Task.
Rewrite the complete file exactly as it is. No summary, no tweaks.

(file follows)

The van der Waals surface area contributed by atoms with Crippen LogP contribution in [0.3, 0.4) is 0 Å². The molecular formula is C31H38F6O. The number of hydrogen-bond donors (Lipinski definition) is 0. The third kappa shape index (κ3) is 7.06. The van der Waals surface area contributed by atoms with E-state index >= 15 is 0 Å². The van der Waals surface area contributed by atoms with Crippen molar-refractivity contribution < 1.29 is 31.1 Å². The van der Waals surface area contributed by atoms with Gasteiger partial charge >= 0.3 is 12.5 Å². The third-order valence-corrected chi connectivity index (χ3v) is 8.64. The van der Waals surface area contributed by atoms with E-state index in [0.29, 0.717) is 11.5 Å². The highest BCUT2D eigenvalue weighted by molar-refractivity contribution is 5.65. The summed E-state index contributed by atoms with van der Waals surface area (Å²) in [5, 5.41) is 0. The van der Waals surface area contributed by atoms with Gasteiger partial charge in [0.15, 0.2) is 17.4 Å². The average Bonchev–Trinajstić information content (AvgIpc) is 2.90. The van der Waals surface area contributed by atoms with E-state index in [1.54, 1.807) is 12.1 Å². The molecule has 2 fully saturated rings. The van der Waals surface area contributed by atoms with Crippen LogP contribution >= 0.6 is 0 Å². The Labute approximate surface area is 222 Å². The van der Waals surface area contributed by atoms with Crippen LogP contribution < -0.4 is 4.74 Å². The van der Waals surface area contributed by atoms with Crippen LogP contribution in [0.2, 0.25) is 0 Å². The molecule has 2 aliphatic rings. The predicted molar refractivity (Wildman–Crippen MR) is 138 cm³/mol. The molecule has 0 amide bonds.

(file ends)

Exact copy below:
The van der Waals surface area contributed by atoms with Crippen LogP contribution in [0.3, 0.4) is 0 Å². The molecular formula is C31H38F6O. The number of hydrogen-bond donors (Lipinski definition) is 0. The third kappa shape index (κ3) is 7.06. The van der Waals surface area contributed by atoms with E-state index >= 15 is 0 Å². The van der Waals surface area contributed by atoms with Crippen molar-refractivity contribution < 1.29 is 31.1 Å². The van der Waals surface area contributed by atoms with Gasteiger partial charge >= 0.3 is 12.5 Å². The third-order valence-corrected chi connectivity index (χ3v) is 8.64. The van der Waals surface area contributed by atoms with E-state index in [0.29, 0.717) is 11.5 Å². The highest BCUT2D eigenvalue weighted by molar-refractivity contribution is 5.65. The summed E-state index contributed by atoms with van der Waals surface area (Å²) in [5, 5.41) is 0. The van der Waals surface area contributed by atoms with Gasteiger partial charge in [0.15, 0.2) is 17.4 Å². The average Bonchev–Trinajstić information content (AvgIpc) is 2.90. The van der Waals surface area contributed by atoms with E-state index in [1.54, 1.807) is 12.1 Å². The molecule has 2 fully saturated rings. The van der Waals surface area contributed by atoms with Crippen LogP contribution >= 0.6 is 0 Å². The Labute approximate surface area is 222 Å². The van der Waals surface area contributed by atoms with Crippen LogP contribution < -0.4 is 4.74 Å². The van der Waals surface area contributed by atoms with Crippen LogP contribution in [0.2, 0.25) is 0 Å². The molecule has 2 aliphatic rings. The predicted molar refractivity (Wildman–Crippen MR) is 138 cm³/mol. The molecule has 0 amide bonds.